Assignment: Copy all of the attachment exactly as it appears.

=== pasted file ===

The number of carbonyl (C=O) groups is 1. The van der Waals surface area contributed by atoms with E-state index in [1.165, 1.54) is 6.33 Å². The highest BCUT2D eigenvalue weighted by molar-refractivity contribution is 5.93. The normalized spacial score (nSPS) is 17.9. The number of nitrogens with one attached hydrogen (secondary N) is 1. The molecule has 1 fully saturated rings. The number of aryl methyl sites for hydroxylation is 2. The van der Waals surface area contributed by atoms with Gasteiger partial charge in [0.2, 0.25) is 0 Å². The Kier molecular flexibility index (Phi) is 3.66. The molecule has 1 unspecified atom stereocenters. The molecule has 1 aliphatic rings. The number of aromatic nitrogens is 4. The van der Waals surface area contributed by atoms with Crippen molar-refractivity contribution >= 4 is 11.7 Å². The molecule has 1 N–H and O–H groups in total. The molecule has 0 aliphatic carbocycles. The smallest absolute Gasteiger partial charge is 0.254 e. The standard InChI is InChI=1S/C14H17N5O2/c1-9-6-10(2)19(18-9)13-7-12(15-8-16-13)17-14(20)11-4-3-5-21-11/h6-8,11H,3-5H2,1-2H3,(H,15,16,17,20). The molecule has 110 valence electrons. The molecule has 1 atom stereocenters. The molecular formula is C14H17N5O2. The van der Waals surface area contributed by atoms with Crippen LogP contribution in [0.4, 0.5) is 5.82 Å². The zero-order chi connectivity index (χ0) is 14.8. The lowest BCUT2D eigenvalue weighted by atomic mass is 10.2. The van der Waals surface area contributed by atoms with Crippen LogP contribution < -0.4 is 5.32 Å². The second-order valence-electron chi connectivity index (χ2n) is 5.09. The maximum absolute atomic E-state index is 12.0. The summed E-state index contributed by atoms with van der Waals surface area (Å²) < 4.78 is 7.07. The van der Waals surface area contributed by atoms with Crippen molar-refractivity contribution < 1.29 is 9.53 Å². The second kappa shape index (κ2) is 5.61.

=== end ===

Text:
The number of carbonyl (C=O) groups is 1. The van der Waals surface area contributed by atoms with E-state index in [1.165, 1.54) is 6.33 Å². The highest BCUT2D eigenvalue weighted by molar-refractivity contribution is 5.93. The normalized spacial score (nSPS) is 17.9. The number of nitrogens with one attached hydrogen (secondary N) is 1. The molecule has 1 fully saturated rings. The number of aryl methyl sites for hydroxylation is 2. The van der Waals surface area contributed by atoms with Gasteiger partial charge in [0.2, 0.25) is 0 Å². The Kier molecular flexibility index (Phi) is 3.66. The molecule has 1 unspecified atom stereocenters. The molecule has 1 aliphatic rings. The number of aromatic nitrogens is 4. The van der Waals surface area contributed by atoms with Crippen molar-refractivity contribution >= 4 is 11.7 Å². The molecule has 1 N–H and O–H groups in total. The molecule has 0 aliphatic carbocycles. The smallest absolute Gasteiger partial charge is 0.254 e. The standard InChI is InChI=1S/C14H17N5O2/c1-9-6-10(2)19(18-9)13-7-12(15-8-16-13)17-14(20)11-4-3-5-21-11/h6-8,11H,3-5H2,1-2H3,(H,15,16,17,20). The molecule has 110 valence electrons. The molecule has 1 atom stereocenters. The molecular formula is C14H17N5O2. The van der Waals surface area contributed by atoms with Crippen LogP contribution in [0.4, 0.5) is 5.82 Å². The zero-order chi connectivity index (χ0) is 14.8. The lowest BCUT2D eigenvalue weighted by atomic mass is 10.2. The van der Waals surface area contributed by atoms with Crippen LogP contribution < -0.4 is 5.32 Å². The second-order valence-electron chi connectivity index (χ2n) is 5.09. The maximum absolute atomic E-state index is 12.0. The summed E-state index contributed by atoms with van der Waals surface area (Å²) < 4.78 is 7.07. The van der Waals surface area contributed by atoms with Crippen molar-refractivity contribution < 1.29 is 9.53 Å². The second kappa shape index (κ2) is 5.61.